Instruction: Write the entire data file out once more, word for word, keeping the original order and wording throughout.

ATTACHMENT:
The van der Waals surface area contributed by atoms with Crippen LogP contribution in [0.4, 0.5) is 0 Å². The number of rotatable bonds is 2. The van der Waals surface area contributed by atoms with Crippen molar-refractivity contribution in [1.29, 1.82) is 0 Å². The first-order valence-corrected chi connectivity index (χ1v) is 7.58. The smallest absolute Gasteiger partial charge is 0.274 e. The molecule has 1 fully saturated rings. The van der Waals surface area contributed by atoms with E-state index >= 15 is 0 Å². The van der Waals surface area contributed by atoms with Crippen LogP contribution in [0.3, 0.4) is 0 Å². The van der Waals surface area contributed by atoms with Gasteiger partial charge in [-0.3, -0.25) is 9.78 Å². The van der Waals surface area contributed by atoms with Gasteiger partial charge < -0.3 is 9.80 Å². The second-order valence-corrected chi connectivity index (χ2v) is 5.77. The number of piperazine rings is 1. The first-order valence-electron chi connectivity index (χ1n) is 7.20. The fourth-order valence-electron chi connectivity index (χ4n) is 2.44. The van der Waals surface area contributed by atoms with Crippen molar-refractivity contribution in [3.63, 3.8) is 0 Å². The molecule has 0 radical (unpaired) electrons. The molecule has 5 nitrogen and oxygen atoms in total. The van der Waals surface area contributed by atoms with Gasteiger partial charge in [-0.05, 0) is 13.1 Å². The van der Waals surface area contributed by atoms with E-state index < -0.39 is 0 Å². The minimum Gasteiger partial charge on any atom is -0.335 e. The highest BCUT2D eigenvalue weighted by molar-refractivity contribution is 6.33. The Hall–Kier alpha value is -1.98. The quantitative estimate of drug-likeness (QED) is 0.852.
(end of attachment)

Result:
The van der Waals surface area contributed by atoms with Crippen LogP contribution in [0.4, 0.5) is 0 Å². The number of rotatable bonds is 2. The van der Waals surface area contributed by atoms with Crippen molar-refractivity contribution in [1.29, 1.82) is 0 Å². The first-order valence-corrected chi connectivity index (χ1v) is 7.58. The smallest absolute Gasteiger partial charge is 0.274 e. The molecule has 1 fully saturated rings. The van der Waals surface area contributed by atoms with E-state index >= 15 is 0 Å². The van der Waals surface area contributed by atoms with Crippen LogP contribution in [0.3, 0.4) is 0 Å². The van der Waals surface area contributed by atoms with Gasteiger partial charge in [-0.3, -0.25) is 9.78 Å². The van der Waals surface area contributed by atoms with Gasteiger partial charge < -0.3 is 9.80 Å². The second-order valence-corrected chi connectivity index (χ2v) is 5.77. The number of piperazine rings is 1. The first-order valence-electron chi connectivity index (χ1n) is 7.20. The fourth-order valence-electron chi connectivity index (χ4n) is 2.44. The van der Waals surface area contributed by atoms with Crippen molar-refractivity contribution in [3.63, 3.8) is 0 Å². The molecule has 0 radical (unpaired) electrons. The molecule has 5 nitrogen and oxygen atoms in total. The van der Waals surface area contributed by atoms with Gasteiger partial charge in [-0.05, 0) is 13.1 Å². The van der Waals surface area contributed by atoms with E-state index < -0.39 is 0 Å². The minimum Gasteiger partial charge on any atom is -0.335 e. The highest BCUT2D eigenvalue weighted by molar-refractivity contribution is 6.33. The Hall–Kier alpha value is -1.98. The quantitative estimate of drug-likeness (QED) is 0.852.